Microsoft is expected to have a nine per cent increase in profits due to strong Windows and Office sales.
Wall Street analysts expect Microsoft to post a profit of 58 cents per share for the fiscal fourth-quarter, up from 51 cents a year ago, while sales are expected to rise seven per cent to $17.23 billion, according to Thomson Reuters I/B/E/S.
The world's largest software maker joins Google, Apple, and IBM in reporting surprisingly good results as technology spending holds up relatively well in an uncertain economy.
However chipmaker Intel has indicated that PC growth will not be as strong as expected, casting doubt on the future of Microsoft's strong performance.
"The mature market consumer segment is still soft," Intel chief executive Paul Otellini told analysts this week, after the company cut its 2011 PC growth projection to a range of eight per cent to ten per cent from earlier estimates in the low double digits.
PC sales grew only 2.3 per cent last quarter, according to research firm Gartner, as cash-strapped consumers held off buying or opted for an iPad instead.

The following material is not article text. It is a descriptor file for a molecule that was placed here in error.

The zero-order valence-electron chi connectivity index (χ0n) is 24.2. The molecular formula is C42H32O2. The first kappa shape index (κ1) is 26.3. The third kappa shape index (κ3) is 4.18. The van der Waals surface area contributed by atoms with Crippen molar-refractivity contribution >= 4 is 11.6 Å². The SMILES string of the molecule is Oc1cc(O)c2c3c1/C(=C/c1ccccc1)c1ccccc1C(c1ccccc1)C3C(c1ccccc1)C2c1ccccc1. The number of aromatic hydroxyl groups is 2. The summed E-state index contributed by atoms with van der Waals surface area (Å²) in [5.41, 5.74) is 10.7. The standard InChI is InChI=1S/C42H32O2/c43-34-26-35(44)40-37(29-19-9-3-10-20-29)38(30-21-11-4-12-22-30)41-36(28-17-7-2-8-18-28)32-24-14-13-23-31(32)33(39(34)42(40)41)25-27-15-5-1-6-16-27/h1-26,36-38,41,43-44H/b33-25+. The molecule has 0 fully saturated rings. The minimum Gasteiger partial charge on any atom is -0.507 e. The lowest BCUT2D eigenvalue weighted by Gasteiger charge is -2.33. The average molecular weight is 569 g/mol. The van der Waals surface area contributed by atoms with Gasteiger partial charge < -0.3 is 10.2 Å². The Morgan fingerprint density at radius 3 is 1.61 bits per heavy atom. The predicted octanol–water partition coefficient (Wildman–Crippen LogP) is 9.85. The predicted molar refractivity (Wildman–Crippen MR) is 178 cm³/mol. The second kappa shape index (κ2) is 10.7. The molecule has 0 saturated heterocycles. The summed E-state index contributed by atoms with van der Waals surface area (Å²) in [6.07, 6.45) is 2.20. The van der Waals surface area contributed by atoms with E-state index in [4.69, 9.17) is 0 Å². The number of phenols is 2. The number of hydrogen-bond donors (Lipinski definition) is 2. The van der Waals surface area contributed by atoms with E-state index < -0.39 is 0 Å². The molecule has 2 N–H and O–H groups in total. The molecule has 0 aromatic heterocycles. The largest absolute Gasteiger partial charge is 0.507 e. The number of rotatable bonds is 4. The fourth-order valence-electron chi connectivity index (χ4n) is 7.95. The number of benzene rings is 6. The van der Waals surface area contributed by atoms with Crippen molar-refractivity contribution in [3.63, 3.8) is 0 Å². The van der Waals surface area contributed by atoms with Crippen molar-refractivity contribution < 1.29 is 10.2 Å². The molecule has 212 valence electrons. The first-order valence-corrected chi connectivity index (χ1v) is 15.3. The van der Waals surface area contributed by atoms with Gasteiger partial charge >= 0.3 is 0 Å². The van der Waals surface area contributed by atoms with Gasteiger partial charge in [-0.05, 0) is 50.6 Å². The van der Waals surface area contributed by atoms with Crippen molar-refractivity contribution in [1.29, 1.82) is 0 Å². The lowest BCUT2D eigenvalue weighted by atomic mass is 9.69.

The number of PCs sold - 90 per cent of which come pre-loaded with Windows - directly affects Microsoft's top and bottom line, and there are already signs that sales of its popular Windows 7 operating system are leveling off.
Microsoft said last week it has now sold more than 400 million Windows 7 licenses since launch in October 2009, up from 350 million three months ago.
Windows 7 has already become old news for investors eyeing 'Windows 8' - the provisional name for the next tablet-friendly operating system expected late next year.
Microsoft's revenue and profit have recently slipped behind arch-rival Apple, which had more than $28 billion of sales last quarter, helped by its explosively popular iPhone and iPad.
Its growth has been moderate since its dominance in the 1990s, with sales growing 12-fold between 1991 and 2000, but only growing two and a half times between 2001 and 2010.
"It's a large, cash flow-oriented company, but explosive growth has probably passed it by the wayside," said Michael Yoshikami, chief executive of fund manager YCMNET Advisors.
See Reuters' interactive graphic comparing major tech firms